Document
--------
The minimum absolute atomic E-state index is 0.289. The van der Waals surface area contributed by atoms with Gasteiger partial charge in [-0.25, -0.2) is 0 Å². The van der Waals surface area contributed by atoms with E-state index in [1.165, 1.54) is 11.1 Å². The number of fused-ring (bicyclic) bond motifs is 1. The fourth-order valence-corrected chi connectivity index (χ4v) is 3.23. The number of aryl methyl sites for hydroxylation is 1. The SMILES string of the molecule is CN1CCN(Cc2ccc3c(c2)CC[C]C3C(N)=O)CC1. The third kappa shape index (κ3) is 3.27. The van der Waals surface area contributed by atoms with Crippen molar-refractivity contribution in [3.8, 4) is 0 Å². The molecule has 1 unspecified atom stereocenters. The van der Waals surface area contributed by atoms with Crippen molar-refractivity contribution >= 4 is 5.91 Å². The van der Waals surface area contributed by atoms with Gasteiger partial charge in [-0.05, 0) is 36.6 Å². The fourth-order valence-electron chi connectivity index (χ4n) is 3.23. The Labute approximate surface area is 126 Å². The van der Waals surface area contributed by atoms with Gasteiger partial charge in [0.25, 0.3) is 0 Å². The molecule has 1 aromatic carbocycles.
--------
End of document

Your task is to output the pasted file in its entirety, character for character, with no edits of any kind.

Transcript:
The minimum absolute atomic E-state index is 0.289. The van der Waals surface area contributed by atoms with Gasteiger partial charge in [-0.25, -0.2) is 0 Å². The van der Waals surface area contributed by atoms with E-state index in [1.165, 1.54) is 11.1 Å². The number of fused-ring (bicyclic) bond motifs is 1. The fourth-order valence-corrected chi connectivity index (χ4v) is 3.23. The number of aryl methyl sites for hydroxylation is 1. The SMILES string of the molecule is CN1CCN(Cc2ccc3c(c2)CC[C]C3C(N)=O)CC1. The third kappa shape index (κ3) is 3.27. The van der Waals surface area contributed by atoms with Crippen molar-refractivity contribution in [3.8, 4) is 0 Å². The molecule has 1 unspecified atom stereocenters. The van der Waals surface area contributed by atoms with Crippen molar-refractivity contribution >= 4 is 5.91 Å². The van der Waals surface area contributed by atoms with Gasteiger partial charge in [-0.05, 0) is 36.6 Å². The fourth-order valence-electron chi connectivity index (χ4n) is 3.23. The Labute approximate surface area is 126 Å². The van der Waals surface area contributed by atoms with Gasteiger partial charge in [0.25, 0.3) is 0 Å². The molecule has 1 aromatic carbocycles.